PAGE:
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Aug 29, 2013 - New $100 to Face Another Delay?

Sean Trundy

Yet Another Production Delay may Affect Release Date for New $100 Bill

New Anti-Counterfeiting Features Plague Manufacturing Processes

New $100 Bill Production

The Federal Reserve originally planned to put a redesigned $100 bill into circulation by 2011.

The new design includes tiny 3-D mirrors that create an optical "movement" effect when  the bill is tilted back and forth. Also included is a revised hidden message on Ben Franklin's collar and a Liberty Bell that changes color.

Instead, the project has been plagued by setback after setback and, according to The New Yorker, yet another production error has postponed the new bills again. 

A massive printing error, in which some notes were left with a blank spot, prevented the new $100 from going public in 2011. Now, the Bureau of Engraving and Printing (BEP) says the latest batch of bills have been beset by problems with "mashing," which occurs when too much ink is applied to the paper and the artwork's lines aren't as crisp as they should be.

Recent batches of cash from the Washington, D.C., plant contained "clearly unacceptable" notes mixed with passable ones, according to a July memo to employees from Larry Felix, the bureau's director. The Fed is returning more than 30 million $100 notes and demanding a refund, while another $30 billion dollars' worth waits to be examined.

The Fed has told the BEP that it won't accept any $100 notes made at the Washington, D.C., facility until further notice.

Thanks to the quality-control breakdown, the bureau now has very little breathing room to hit an Oct. 8 deadline for delivering this year's cash orders and getting the new $100 bill into circulation. The country's other money printer, in Fort Worth, Texas, has been ordered to step up production and given a harsh ultimatum from Felix: "If the BEP does not meet the order, the BEP does not get paid."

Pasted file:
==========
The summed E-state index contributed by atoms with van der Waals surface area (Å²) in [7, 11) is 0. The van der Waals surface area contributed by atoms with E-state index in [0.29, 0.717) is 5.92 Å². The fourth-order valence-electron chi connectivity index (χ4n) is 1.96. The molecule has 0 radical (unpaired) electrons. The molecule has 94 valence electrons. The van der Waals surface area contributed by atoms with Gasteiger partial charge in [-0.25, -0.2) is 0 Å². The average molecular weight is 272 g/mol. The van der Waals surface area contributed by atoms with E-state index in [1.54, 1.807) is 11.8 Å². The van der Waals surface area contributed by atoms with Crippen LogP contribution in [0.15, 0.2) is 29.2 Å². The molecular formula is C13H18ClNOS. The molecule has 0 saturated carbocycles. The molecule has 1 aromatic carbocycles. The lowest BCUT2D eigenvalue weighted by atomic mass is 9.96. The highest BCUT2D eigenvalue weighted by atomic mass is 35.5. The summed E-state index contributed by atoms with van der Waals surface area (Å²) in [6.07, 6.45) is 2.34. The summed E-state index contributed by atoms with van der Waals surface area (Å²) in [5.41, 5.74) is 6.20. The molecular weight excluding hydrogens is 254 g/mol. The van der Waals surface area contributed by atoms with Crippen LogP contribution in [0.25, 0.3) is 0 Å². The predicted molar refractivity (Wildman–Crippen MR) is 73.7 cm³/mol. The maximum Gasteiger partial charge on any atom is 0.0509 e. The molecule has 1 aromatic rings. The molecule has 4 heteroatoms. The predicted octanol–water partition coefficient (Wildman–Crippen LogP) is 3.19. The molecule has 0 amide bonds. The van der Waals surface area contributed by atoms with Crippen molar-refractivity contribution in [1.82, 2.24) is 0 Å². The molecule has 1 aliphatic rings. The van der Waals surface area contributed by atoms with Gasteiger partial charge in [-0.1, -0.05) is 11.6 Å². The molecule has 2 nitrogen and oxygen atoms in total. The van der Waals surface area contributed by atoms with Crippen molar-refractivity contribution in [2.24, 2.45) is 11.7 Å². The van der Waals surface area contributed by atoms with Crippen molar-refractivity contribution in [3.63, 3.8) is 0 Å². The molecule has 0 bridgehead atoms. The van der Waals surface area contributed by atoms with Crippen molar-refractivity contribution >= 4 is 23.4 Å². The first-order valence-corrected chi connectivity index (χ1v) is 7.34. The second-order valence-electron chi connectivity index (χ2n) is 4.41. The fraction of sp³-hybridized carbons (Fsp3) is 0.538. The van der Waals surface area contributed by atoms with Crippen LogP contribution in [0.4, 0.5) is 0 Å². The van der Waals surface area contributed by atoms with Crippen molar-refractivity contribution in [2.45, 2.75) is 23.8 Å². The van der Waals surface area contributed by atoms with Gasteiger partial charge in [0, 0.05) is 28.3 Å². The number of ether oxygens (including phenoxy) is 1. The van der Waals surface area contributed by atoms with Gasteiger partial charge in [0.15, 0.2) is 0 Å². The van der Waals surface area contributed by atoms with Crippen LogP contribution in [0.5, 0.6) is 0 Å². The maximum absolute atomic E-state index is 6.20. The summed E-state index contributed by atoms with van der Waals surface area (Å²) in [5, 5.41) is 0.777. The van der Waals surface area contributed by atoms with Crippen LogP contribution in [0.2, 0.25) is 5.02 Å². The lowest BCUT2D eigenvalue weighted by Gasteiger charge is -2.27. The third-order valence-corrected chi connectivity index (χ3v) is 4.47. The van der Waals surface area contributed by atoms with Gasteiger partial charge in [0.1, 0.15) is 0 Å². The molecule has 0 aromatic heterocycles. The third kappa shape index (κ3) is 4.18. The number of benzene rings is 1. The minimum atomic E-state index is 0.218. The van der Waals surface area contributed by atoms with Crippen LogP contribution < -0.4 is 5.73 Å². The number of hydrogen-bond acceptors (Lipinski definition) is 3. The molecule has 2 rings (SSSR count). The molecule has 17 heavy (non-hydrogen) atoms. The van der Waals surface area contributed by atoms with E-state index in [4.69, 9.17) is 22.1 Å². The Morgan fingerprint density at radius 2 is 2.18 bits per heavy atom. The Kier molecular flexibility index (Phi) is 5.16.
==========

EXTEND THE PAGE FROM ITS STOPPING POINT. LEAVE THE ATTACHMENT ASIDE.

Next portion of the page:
How To Authenticate the New $100 Note

When the new $100 bill does finally reach the public, they will once-again be faced with adapting to a new-design banknote that is signifcantly different than other notes already in circulation.

While the "overt" security features on the new designdescribe the image do promise to be easier to use and should make accepting the new bill much less-prone to counterfeiting, the fact remains that every single security feature ever created by any government currency production facility has, eventually, been overcome by counterfeiting operations.

Another issue that faces businesses that accept U.S. currency is that the U.S. does not withdraw previous designs from circulation. This means that the problems faced by businesses accepting the current $100 bill will not end - at least, not for several years while the banking system captures and remits the current note to the Federal Reserve for destruction.

This means that front-line employees charged with accepting currency must be armed with knowledge about what to look for on both types of note.

For this reason, it still makes sense to consider currency authentication equipment at your point-of-transaction locations.

As discussed in our recent blog post, the new $100 bill and the "current" $100 bill both contain the same ultra-violet security feature.  Thus, there is no reason to hesitate in purchasing UV Authentication equipment for your locations. 

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